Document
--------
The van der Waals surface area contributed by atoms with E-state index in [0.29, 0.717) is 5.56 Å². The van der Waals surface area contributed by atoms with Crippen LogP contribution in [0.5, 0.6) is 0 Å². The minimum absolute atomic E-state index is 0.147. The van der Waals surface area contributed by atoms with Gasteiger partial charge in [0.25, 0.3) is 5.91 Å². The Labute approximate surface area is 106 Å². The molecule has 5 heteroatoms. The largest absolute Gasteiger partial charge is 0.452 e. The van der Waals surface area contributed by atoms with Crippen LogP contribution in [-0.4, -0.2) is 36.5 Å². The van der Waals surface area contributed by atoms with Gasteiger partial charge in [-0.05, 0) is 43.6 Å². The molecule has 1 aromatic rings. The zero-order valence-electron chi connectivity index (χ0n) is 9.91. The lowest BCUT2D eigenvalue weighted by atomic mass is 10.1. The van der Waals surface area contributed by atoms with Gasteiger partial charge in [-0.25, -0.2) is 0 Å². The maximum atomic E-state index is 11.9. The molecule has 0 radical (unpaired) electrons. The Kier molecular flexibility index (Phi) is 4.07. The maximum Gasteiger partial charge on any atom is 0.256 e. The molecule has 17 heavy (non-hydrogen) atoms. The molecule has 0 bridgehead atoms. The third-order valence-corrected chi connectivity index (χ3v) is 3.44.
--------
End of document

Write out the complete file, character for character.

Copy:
The van der Waals surface area contributed by atoms with E-state index in [0.29, 0.717) is 5.56 Å². The van der Waals surface area contributed by atoms with Crippen LogP contribution in [0.5, 0.6) is 0 Å². The minimum absolute atomic E-state index is 0.147. The van der Waals surface area contributed by atoms with Gasteiger partial charge in [0.25, 0.3) is 5.91 Å². The Labute approximate surface area is 106 Å². The molecule has 5 heteroatoms. The largest absolute Gasteiger partial charge is 0.452 e. The van der Waals surface area contributed by atoms with Crippen LogP contribution in [-0.4, -0.2) is 36.5 Å². The van der Waals surface area contributed by atoms with Gasteiger partial charge in [-0.05, 0) is 43.6 Å². The molecule has 1 aromatic rings. The zero-order valence-electron chi connectivity index (χ0n) is 9.91. The lowest BCUT2D eigenvalue weighted by atomic mass is 10.1. The van der Waals surface area contributed by atoms with Gasteiger partial charge in [-0.25, -0.2) is 0 Å². The maximum atomic E-state index is 11.9. The molecule has 0 radical (unpaired) electrons. The Kier molecular flexibility index (Phi) is 4.07. The maximum Gasteiger partial charge on any atom is 0.256 e. The molecule has 17 heavy (non-hydrogen) atoms. The molecule has 0 bridgehead atoms. The third-order valence-corrected chi connectivity index (χ3v) is 3.44.